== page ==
I’m not a huge one for the ins and outs, behaviours and otherwise of the fashion world (preferring to leave such pursuits in the experienced hands of friends like Jack), but I did take some note of the recent John Galliano scandal because it highlights the risk that brands take when they associate themselves so closely with an individual who is a brand in their own right. It’s not always bad of course. Steve Jobs turned up for the iPad2 launch, and everyone took heart. The stock price even went up. And in fashion, most would agree I think that designers like Marc Jacobs and Karl Lagerfield have done wonders for the brands they are associated with. Galliano too up until this point. But how quickly, and dramatically, things can change. Almost every brand today it seems is just one YouTube clip away from a crisis. And when things go wrong in this kind of situation, there is fallout on three levels: the individual’s brand suffers; the employer’s brand suffers; and the halo effect that …

Cult branding: Developing a scarcity strategy

In a world dominated it seems by the push for scale and mass coverage, it’s easy to forget that sometimes the smartest thing you can do is the polar opposite: develop a deliberately limited edition brand that shuns the mainstream. I’ve written about this a number of times – here’s an example – and coined the phrase cultrepreneurs to describe those enterprising individuals who have chosen to create and market brands with cult status. As this story about Julian Van Winkle and his Old Rip Van Winkle Distillery shows, there is nothing accidental about why his aged bourbon attracts a fervent following. I really liked the owner’s description of ‘a strategy of scarcity’. Here are just some of the ways Van Winkle builds cult status: The company deliberately stymies supply in order to raise cachet and lift returns. It’s one of the great ironies of cults that, beyond what you need to be viable, sometimes the less you produce, the more you make. As Van Winkle says he could unload two or three times what …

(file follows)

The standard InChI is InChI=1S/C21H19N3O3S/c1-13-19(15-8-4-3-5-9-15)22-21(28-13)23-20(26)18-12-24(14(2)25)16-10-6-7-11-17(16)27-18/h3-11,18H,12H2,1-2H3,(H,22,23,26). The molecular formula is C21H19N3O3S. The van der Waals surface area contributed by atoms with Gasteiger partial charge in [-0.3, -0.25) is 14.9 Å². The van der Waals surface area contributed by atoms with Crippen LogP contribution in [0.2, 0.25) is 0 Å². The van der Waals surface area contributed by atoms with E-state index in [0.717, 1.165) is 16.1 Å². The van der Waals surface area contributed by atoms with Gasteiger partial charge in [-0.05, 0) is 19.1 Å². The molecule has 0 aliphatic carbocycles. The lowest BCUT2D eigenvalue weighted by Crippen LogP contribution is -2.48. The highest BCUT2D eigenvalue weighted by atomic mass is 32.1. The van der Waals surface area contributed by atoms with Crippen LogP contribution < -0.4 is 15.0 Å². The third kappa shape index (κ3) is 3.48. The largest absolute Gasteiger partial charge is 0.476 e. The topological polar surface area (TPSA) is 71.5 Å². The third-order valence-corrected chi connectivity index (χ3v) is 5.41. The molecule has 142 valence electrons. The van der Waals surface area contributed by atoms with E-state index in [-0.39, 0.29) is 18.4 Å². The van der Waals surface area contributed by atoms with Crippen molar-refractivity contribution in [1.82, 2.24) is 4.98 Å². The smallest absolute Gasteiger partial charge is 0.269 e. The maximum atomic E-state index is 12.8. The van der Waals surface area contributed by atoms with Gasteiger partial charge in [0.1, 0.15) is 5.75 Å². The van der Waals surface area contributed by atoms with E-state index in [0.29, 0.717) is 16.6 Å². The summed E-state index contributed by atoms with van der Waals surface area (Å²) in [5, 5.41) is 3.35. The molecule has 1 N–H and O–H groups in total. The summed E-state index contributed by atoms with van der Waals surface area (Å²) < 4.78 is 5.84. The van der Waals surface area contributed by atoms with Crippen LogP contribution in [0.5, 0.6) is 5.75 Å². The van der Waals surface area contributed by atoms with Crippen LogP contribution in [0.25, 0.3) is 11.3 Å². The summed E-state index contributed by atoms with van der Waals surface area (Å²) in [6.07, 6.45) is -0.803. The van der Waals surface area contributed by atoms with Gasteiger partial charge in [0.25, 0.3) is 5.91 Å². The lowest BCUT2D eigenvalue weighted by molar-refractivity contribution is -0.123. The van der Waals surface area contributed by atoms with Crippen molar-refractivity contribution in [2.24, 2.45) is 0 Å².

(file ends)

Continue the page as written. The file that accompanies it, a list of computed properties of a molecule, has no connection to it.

Lessons from Wikileaks

What’s Wikileaks really selling us? Access to information we deserve to see or the chance to participate in something that piques our curiosity? How many people have actually read the Wikileaks files – and at the end of the day, does it actually matter? Is Wikileaks important for what it says, what we’re told it says or what it claims to represent? Julian Assange has done a masterful job of linking his ‘product’ to some powerful and highly emotive causes: freedom of speech; censorship; government secrets, and of course persecution of the individual by the state. Big causes; global causes; causes that attract a committed audience; causes that broaden and deepen the Wikileaks’ brand story. In the process, of course, the brand has deftly snookered the authorities. If governments don’t express outrage at what Wikileaks has done, then they may encourage other persons with access to such files to release more leaks. If they do condemn the brand’s actions, that merely strengthens Wikileaks’ brand story as the modern day Robin Hood of free speech. In …